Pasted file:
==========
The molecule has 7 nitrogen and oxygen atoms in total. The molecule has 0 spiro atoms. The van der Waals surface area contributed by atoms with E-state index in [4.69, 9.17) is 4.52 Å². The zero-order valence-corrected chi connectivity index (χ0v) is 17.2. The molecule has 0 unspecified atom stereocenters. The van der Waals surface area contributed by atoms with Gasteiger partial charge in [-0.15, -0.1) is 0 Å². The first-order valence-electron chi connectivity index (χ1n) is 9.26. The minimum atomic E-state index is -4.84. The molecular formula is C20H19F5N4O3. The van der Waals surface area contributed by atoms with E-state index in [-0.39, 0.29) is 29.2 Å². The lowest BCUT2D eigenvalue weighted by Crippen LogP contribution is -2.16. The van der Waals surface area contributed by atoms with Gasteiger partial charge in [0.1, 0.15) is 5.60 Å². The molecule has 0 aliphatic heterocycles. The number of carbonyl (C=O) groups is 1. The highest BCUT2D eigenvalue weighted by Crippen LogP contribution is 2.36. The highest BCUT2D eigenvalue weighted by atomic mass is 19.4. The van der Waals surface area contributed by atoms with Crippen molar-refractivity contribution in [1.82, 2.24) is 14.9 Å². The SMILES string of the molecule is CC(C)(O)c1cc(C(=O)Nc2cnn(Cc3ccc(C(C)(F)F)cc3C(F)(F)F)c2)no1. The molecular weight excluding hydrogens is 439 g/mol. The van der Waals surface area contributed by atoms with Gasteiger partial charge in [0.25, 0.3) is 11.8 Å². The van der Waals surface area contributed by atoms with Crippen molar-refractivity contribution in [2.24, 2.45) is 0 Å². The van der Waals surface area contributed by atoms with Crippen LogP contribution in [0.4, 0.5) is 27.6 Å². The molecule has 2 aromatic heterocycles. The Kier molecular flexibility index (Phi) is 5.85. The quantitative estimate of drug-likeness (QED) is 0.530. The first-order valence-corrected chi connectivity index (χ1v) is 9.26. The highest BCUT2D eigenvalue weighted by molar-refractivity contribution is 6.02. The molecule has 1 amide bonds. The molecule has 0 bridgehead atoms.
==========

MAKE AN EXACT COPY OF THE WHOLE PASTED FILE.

The molecule has 7 nitrogen and oxygen atoms in total. The molecule has 0 spiro atoms. The van der Waals surface area contributed by atoms with E-state index in [4.69, 9.17) is 4.52 Å². The zero-order valence-corrected chi connectivity index (χ0v) is 17.2. The molecule has 0 unspecified atom stereocenters. The van der Waals surface area contributed by atoms with Gasteiger partial charge in [-0.15, -0.1) is 0 Å². The first-order valence-electron chi connectivity index (χ1n) is 9.26. The minimum atomic E-state index is -4.84. The molecular formula is C20H19F5N4O3. The van der Waals surface area contributed by atoms with E-state index in [-0.39, 0.29) is 29.2 Å². The lowest BCUT2D eigenvalue weighted by Crippen LogP contribution is -2.16. The van der Waals surface area contributed by atoms with Gasteiger partial charge in [0.1, 0.15) is 5.60 Å². The molecule has 0 aliphatic heterocycles. The number of carbonyl (C=O) groups is 1. The highest BCUT2D eigenvalue weighted by Crippen LogP contribution is 2.36. The highest BCUT2D eigenvalue weighted by atomic mass is 19.4. The van der Waals surface area contributed by atoms with Crippen molar-refractivity contribution in [1.82, 2.24) is 14.9 Å². The SMILES string of the molecule is CC(C)(O)c1cc(C(=O)Nc2cnn(Cc3ccc(C(C)(F)F)cc3C(F)(F)F)c2)no1. The molecular weight excluding hydrogens is 439 g/mol. The van der Waals surface area contributed by atoms with Gasteiger partial charge in [0.25, 0.3) is 11.8 Å². The van der Waals surface area contributed by atoms with Crippen molar-refractivity contribution in [2.24, 2.45) is 0 Å². The van der Waals surface area contributed by atoms with Crippen LogP contribution in [0.4, 0.5) is 27.6 Å². The molecule has 2 aromatic heterocycles. The Kier molecular flexibility index (Phi) is 5.85. The quantitative estimate of drug-likeness (QED) is 0.530. The first-order valence-corrected chi connectivity index (χ1v) is 9.26. The highest BCUT2D eigenvalue weighted by molar-refractivity contribution is 6.02. The molecule has 1 amide bonds. The molecule has 0 bridgehead atoms.